GPs are signing up to become ‘veteran friendly’ under a new national scheme to improve medical care and treatment for former members of the armed services.
Practices can qualify for ‘veteran friendly’ status by offering extra support for ex-military personnel who may face additional challenges when they return to civilian life. The scheme is backed by NHS England and the Royal College of GPs.
Dr Mike Brookes, a North Yorkshire GP who served in Iraq, came up with the idea when a patient told him that he had specifically joined his practice to see someone who could understand his needs as a veteran.
The scheme, called the Military Veteran Aware Accreditation, has now been adopted by NHS England and the Royal College of GPs as a nationwide initiative so that family doctors can better identify and treat veterans, ensuring they get access to dedicated care where appropriate.
Dr Brookes said: “It made me reflect on a potential unmet need for our veterans. I could see how pivotal a GP practice could be at identifying ex-service personnel to help ensure they receive care and treatment that is considerate of their time in the armed forces. It is great to think that a conversation with a patient at a GP practice in the Dales could lead to a national project to improve veterans’ health.”
While healthcare for veterans is already prioritised, the NHS wants to improve the way in which veterans are registered at their GP practice and support GPs and practice teams to ensure veterans are fully aware of the dedicated help available to them.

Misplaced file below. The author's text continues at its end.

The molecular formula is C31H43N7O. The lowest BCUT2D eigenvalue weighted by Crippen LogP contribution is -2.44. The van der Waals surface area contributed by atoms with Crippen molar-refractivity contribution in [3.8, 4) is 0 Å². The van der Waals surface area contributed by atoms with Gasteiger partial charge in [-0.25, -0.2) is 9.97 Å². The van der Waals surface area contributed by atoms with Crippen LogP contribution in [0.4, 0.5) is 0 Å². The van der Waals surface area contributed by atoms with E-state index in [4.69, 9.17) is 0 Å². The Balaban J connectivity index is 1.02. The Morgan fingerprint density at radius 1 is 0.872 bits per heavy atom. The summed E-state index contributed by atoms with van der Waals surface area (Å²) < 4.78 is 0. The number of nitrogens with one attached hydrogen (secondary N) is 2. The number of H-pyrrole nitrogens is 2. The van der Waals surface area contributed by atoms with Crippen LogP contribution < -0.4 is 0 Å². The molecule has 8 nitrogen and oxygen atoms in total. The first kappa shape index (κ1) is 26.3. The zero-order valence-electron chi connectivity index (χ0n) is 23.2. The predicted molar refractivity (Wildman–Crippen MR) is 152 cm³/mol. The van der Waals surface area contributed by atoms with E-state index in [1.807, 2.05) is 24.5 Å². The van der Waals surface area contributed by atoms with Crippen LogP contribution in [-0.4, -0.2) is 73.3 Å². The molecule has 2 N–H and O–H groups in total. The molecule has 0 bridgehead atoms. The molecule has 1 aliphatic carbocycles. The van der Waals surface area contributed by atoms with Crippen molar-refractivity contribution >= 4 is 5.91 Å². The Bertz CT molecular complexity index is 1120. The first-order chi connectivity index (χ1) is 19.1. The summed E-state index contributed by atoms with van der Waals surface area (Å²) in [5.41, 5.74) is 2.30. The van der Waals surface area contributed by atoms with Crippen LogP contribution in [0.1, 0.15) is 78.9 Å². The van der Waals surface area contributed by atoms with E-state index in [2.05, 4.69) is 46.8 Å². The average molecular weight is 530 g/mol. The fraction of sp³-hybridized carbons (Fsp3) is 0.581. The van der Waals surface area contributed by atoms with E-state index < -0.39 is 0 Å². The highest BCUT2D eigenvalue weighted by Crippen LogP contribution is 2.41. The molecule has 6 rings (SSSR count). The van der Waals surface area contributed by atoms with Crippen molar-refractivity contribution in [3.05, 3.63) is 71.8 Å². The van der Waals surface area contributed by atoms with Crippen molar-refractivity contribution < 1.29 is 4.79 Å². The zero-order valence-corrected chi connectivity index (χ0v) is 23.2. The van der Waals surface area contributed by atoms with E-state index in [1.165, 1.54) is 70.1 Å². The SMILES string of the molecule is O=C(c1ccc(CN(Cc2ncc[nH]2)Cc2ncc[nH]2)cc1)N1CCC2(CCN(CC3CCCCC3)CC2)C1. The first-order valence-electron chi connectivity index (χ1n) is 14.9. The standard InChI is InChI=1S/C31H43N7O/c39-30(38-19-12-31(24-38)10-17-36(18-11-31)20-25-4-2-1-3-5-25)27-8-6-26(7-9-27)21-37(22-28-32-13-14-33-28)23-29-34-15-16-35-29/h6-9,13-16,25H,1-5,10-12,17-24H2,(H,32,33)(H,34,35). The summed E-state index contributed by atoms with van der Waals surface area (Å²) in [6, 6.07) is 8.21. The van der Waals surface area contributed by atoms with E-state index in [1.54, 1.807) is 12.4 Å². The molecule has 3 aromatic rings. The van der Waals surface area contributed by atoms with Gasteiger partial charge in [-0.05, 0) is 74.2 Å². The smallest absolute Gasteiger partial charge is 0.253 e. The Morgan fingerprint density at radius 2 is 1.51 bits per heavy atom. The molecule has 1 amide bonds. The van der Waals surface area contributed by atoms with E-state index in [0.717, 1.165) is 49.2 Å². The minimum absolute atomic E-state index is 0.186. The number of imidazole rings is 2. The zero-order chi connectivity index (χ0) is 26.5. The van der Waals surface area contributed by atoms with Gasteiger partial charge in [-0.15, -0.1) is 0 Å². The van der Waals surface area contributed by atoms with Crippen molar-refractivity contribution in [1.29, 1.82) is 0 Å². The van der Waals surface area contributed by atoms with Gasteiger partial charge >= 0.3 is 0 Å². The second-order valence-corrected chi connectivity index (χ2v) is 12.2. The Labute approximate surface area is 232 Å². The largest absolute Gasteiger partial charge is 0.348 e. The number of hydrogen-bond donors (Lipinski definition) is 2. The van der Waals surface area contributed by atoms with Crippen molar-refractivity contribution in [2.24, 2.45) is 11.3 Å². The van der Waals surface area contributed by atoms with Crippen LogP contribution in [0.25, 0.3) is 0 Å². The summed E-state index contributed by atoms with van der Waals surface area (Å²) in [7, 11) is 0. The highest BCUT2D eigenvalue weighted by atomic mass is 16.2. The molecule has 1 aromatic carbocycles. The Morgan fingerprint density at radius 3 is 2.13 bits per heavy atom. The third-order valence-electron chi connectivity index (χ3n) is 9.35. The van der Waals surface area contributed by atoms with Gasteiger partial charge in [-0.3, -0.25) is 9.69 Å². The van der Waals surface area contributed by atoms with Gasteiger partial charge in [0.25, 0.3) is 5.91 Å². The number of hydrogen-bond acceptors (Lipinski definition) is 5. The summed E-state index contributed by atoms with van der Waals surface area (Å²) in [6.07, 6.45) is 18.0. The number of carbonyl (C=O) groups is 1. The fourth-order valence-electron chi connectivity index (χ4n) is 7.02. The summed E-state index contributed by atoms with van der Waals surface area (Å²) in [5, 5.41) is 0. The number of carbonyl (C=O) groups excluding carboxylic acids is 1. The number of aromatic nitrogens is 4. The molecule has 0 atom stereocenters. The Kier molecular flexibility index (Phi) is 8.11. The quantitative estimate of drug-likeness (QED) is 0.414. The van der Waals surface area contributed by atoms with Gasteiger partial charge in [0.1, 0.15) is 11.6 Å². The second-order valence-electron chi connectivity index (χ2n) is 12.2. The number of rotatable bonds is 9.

The expansion follows a successful pilot in the West Midlands, where 90 GP surgeries have signed up so far. The nationwide rollout will be a phased approach and it is hoped that over the next few years every veteran will receive the best possible NHS care from their GP, regardless of where they live.
To become accredited, GP practices need to:
- have a designated person leading on veterans’ issues within the surgery
- identify and flag veterans on their computer system
- undertake dedicated training and attend armed forces healthcare meetings
- increase understanding of the health needs of veterans amongst both clinical and administrative staff.
Dr Jonathan Leach, a GP, who served in the army for 25 years and is chairman of the NHS England Armed Forces Clinical Reference Group, is calling for GPs across the country to sign up. He said: “We are committed to providing veterans with a seamless, high quality service when it comes to their health needs.
“Our priority is to make sure that no matter where a veteran lives in the country, they will have access to a GP who understands their military related health needs and supports them to get the right treatment and support. We are therefore urging every GP practice to sign up to this important scheme.”
Professor Helen Stokes-Lampard, Chairwoman of the Royal College of GPs, said: “Veterans often have unique health needs, and this new scheme is a fantastic way of ensuring that when they visit their GP, for whatever reason, these needs are flagged up, considered and accommodated. It’s great to see successful local initiatives being rolled out nationally so that they can benefit patients across the country. I’m incredibly proud of the College’s Midland Faculty, of which I am a member, for identifying a good idea, turning it into reality and taking the lead on this.”